When I type into bash the following command su -s /bin/bash as root, then no error occurs.

When I type su -s /bin/bash -m [MyUserName], then I get the error: Permission denied.

As far as I could find out, it has something to do with the /etc/bashrc file.

I looked: /etc has permissions 754 and /etc/bashrc has permissions 544

There are a lot of adives to change the permission to allow execution of that file. Question: Do I really need execution permission? Why? Or is there any other way to solve that problem?


There are some demands to give some more information. So here are they:

The command su -s /bin/bash -m [MyUserName] is the command I extracted from the whole command su -s /bin/bash -m [MyUserName] /some/path/tomcat/bin/startup.sh -[some] [args].

First I thought, it has something to do with tomcat, but when I can type in su -s /bin/bash -m [MyUserName] without the tomcat part then the problem is not the tomcat part. As far as I know, the whole command is used, to start command as a special user.

  • If I'm right, this command would execute bash in your own name, preserving the environment (your user name isn't an argument of -m option because it doesn't take any). Why would you do that ? From which user are you executing this command ? – Raspbeguy Sep 17 '15 at 11:21
  • I think OP rather want root -> myuser. there is no need to change /etc/bashrc, this file is read by /bin/bash. can you give us the result of which su ? – Archemar Sep 17 '15 at 11:23
  • @Archemar: /usr/bin/su – devopsfun Sep 17 '15 at 11:25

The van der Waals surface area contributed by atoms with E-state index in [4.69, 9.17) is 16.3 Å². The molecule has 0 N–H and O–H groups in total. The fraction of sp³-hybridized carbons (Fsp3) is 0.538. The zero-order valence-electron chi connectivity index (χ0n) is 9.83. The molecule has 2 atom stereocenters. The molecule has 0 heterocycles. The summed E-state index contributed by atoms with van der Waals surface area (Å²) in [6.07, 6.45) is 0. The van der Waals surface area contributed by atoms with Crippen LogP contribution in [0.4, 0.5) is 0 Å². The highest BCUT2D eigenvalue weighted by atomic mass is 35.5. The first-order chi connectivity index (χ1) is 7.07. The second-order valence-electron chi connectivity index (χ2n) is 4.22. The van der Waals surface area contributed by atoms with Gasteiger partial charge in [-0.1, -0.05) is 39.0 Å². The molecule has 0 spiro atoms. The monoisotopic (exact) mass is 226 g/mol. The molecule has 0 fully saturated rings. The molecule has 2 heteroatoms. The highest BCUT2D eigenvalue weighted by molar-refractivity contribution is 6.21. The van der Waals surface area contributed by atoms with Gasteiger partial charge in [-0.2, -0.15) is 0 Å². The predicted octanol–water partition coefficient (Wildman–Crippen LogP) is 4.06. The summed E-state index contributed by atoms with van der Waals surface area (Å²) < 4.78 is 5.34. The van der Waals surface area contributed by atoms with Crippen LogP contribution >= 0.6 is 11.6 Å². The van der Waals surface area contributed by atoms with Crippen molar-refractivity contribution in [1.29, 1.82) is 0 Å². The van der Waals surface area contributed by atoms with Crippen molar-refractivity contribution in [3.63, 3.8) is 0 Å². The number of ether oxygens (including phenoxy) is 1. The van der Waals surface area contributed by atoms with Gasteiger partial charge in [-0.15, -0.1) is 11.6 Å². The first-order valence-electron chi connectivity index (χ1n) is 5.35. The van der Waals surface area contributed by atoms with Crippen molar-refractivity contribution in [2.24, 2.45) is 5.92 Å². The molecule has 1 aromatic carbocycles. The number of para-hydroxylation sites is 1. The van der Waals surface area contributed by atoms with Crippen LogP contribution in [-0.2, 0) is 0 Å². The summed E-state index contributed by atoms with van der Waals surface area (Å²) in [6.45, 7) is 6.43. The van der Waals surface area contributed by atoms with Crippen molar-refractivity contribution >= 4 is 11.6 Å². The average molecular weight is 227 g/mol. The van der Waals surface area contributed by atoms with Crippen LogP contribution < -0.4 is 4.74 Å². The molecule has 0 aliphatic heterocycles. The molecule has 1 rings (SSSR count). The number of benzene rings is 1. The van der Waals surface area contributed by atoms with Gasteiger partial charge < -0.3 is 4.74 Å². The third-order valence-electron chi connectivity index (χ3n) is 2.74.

• su - myuser should work. Can you log into myuser ? does it (myuser) have a proper shell ? does it home dir (the one specifyied in /etc/passwd) is writable ? – Archemar Sep 17 '15 at 11:29
  • No, you don't need execute permissions on /etc/bash.bashrc. Could you edit your question and explain what you are trying to do? Why would you want to run su -s /bin/bash -m [MyUserName]? The -m option enables monitor mode, it doesn't take a username as an argument. – terdon Sep 17 '15 at 11:33

The problem is your permissions for /etc. These must be 755, not 754.

The full error text is as follows:

su -s /bin/bash -m roaima
Password: _
bash: /etc/bash.bashrc: Permission denied
I have no name!

This shows that the system is struggling to read /etc/passwd to derive the details of your home directory, full name, etc.

Fix the permissions on /etc and the problem will resolve itself.


Use the man page:

-m, -p, --preserve-environment
    Preserves  the  whole  environment, ie does not set HOME, SHELL,

So running 'su -m ' as root will make bash to read ~/.bashrc which expands (due to preserved environment) to /root/.bashrc which you have no rights as user. Your /etc and /etc/bashrc permission are wrong also, it should be 755 for /etc & 644 for /etc/bashrc.

  • This does not work. I changed the permissions. Also for /root/.bashrc to 755, but that does not help. – devopsfun Sep 17 '15 at 13:21
  • @kristian You've misunderstood my reply. I'm pointing out the reason why using the command (su -m as root) it's going to print (and only print) a "Permission denied". Changing arbitrary permission on files it's not a correct way to deal with this (hint /root must be at least 711 but you don't want that). Having read your edit, you might try the command 'su [user] -c "/some/path/tomcat/bin/startup.sh -[some] [args]"' and see if that works? – nkms Sep 17 '15 at 14:10

Your Answer

By clicking “Post Your Answer”, you agree to our terms of service, privacy policy and cookie policy

Not the answer you're looking for? Browse other questions tagged or ask your own question.